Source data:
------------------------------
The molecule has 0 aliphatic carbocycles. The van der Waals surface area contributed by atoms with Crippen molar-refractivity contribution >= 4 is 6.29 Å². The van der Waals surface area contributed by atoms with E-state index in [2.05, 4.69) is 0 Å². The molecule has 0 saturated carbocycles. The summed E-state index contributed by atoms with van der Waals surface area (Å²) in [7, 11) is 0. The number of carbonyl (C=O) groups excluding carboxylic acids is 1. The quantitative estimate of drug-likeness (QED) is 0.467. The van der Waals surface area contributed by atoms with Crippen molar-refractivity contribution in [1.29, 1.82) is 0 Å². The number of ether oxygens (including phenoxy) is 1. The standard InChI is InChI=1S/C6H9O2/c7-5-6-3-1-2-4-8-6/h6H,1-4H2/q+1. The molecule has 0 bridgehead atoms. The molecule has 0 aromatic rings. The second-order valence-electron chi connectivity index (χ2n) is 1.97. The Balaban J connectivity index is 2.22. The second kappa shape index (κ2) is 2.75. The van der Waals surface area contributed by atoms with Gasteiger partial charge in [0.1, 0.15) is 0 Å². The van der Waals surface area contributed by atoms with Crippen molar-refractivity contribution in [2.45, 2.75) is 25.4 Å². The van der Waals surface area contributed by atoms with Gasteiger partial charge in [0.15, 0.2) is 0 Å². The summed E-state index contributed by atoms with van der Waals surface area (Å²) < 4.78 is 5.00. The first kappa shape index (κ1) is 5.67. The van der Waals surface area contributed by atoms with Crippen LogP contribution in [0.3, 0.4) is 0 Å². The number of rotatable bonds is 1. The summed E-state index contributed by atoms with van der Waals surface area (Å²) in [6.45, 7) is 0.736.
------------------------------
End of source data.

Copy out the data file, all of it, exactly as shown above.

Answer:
The molecule has 0 aliphatic carbocycles. The van der Waals surface area contributed by atoms with Crippen molar-refractivity contribution >= 4 is 6.29 Å². The van der Waals surface area contributed by atoms with E-state index in [2.05, 4.69) is 0 Å². The molecule has 0 saturated carbocycles. The summed E-state index contributed by atoms with van der Waals surface area (Å²) in [7, 11) is 0. The number of carbonyl (C=O) groups excluding carboxylic acids is 1. The quantitative estimate of drug-likeness (QED) is 0.467. The van der Waals surface area contributed by atoms with Crippen molar-refractivity contribution in [1.29, 1.82) is 0 Å². The number of ether oxygens (including phenoxy) is 1. The standard InChI is InChI=1S/C6H9O2/c7-5-6-3-1-2-4-8-6/h6H,1-4H2/q+1. The molecule has 0 bridgehead atoms. The molecule has 0 aromatic rings. The second-order valence-electron chi connectivity index (χ2n) is 1.97. The Balaban J connectivity index is 2.22. The second kappa shape index (κ2) is 2.75. The van der Waals surface area contributed by atoms with Gasteiger partial charge in [0.1, 0.15) is 0 Å². The van der Waals surface area contributed by atoms with Crippen molar-refractivity contribution in [2.45, 2.75) is 25.4 Å². The van der Waals surface area contributed by atoms with Gasteiger partial charge in [0.15, 0.2) is 0 Å². The summed E-state index contributed by atoms with van der Waals surface area (Å²) < 4.78 is 5.00. The first kappa shape index (κ1) is 5.67. The van der Waals surface area contributed by atoms with Crippen LogP contribution in [0.3, 0.4) is 0 Å². The number of rotatable bonds is 1. The summed E-state index contributed by atoms with van der Waals surface area (Å²) in [6.45, 7) is 0.736.